Chapter 42 | No, That One Is German

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Elena's P.O.V.

To lay in bed sore and in pain felt like a routine now. Four weeks have I been living in a cell, and now I'm living out my third week on a bed. Yeah, I'm not even surprised at how habitual it feels like.

However, despite the ache that choked me every now and then, I was actually feeling much better.

My wounds were healing and my bruises were fading. It was the sign that I have been waiting for, for a long time: recovery.

Both my physical health and sanity.

"That's ridiculous," Ethan spoke from the chair next to my bed, holding the plate of cherries for the both of us. "How could no one suspect the creepy uncle? It's obvious that he did it."

A smile spilled from my lips, warming my face with amusement. "Well, first of all: they're lions. Second of all: it's a children's story - it's supposed to be somewhat unrealistic."

The prince shook his head, disagreeing quietly. "I'm just saying, if my uncle was lusting for power and my father had been killed by a bunch of wildebeests, I would definitively have started an investigation rather than running away."

"Ethan," he stopped his rant when I called his name, and I spoke as slowly and unambiguous as I could. "It's a children's story."

He rolled his eyes before muttering a silent comment, "Doesn't seem like it."

I had to laugh, the scene was becoming too comical. "Remind me to tell you about the sequel later."

His orbs widened, and his hand suddenly dropped the cherries on the bed, "There's a sequel?"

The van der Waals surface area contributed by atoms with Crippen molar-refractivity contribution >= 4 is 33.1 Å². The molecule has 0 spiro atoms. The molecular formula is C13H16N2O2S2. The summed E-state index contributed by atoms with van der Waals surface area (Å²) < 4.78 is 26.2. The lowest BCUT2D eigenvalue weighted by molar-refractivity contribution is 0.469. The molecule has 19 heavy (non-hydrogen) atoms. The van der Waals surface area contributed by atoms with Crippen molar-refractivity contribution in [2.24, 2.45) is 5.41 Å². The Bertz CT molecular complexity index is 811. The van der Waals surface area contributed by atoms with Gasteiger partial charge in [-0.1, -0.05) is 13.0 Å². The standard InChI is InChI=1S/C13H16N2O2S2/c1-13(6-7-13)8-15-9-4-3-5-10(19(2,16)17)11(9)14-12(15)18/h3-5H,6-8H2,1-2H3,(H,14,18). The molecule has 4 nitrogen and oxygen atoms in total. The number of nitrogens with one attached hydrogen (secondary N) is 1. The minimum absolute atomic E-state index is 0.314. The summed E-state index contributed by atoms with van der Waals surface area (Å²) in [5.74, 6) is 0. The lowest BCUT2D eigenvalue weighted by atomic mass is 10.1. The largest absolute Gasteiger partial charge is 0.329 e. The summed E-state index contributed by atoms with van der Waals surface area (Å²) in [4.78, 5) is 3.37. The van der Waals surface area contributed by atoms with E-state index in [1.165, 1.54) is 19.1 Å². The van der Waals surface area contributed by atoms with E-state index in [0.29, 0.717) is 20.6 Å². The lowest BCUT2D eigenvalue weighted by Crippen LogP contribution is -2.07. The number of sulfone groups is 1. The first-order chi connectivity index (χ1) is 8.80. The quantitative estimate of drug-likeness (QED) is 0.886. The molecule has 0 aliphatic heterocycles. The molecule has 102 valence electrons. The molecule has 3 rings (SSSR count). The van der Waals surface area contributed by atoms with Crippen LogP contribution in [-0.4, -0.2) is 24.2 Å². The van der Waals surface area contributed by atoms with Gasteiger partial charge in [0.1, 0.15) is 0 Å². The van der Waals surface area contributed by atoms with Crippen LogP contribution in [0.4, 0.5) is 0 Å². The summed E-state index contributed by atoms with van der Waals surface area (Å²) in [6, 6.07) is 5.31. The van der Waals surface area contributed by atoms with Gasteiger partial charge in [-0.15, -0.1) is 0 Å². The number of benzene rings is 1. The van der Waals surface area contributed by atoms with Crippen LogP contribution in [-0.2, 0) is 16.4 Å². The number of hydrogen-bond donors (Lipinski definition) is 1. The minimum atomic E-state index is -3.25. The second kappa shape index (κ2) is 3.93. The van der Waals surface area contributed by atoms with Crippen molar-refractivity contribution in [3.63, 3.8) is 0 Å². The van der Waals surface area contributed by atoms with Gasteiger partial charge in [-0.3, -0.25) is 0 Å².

Meanwhile, I was laughing at his dazed expression, the door suddenly opened slowly to reveal the four Musketeers.

"I hope we are not interrupting anything," D'Artagnan was the first to enter, walking deep into the room so his friends could have some space.

Aramis crossed his arms and gave me a side glance, "Oh, we certainly did interrupt something - your betrayal to be precise." So abruptly, he took the plate of cherries that was resting on my bed, almost stuffing it into my face. "How dare you to eat cherries without me? I thought we were friends, Éliane. But I guess not, traître."

"He called you a traitor by the way," Ethan whispered into my ear, translating the obvious word.

A sigh of annoyance was blown out of my nose, and my shoulders followed suit as they went up before they fell. I gazed all four in one picture, feeling how the perplex was growing. "Has something happened, or are you guys just standing there trying to be statues?"

D'Artagnan chuckled, finding my comment amusing, "No, nothing has happened, Elena."

But then Athos stepped forward, "However, we are leaving now."

My heart fell at that answer, and the disheartened weight killed the warm joy, "Oh."

Porthos offered me a small smile, "This is, unfortunately, where our paths part in different ways. Believe me, it is as difficult for you as it is for us - except for Aramis, he is having the worst time coping with this segregation."

Suddenly, a sniff entered the room, "Excusez-moi, I think I got something in my eye." The blonde Musketeer rubbed his orbs, which was quickly followed by a deep cough.

I smiled, albeit it wasn't the kind that was lit with happiness. "Oh, come here, you bite molle."

Aramis did not miss a beat to hug me as laughter grew around us. The gleam was born either by my awful French pronunciation or by the fact that I just called my friend a 'soft prick'. Or both I presume.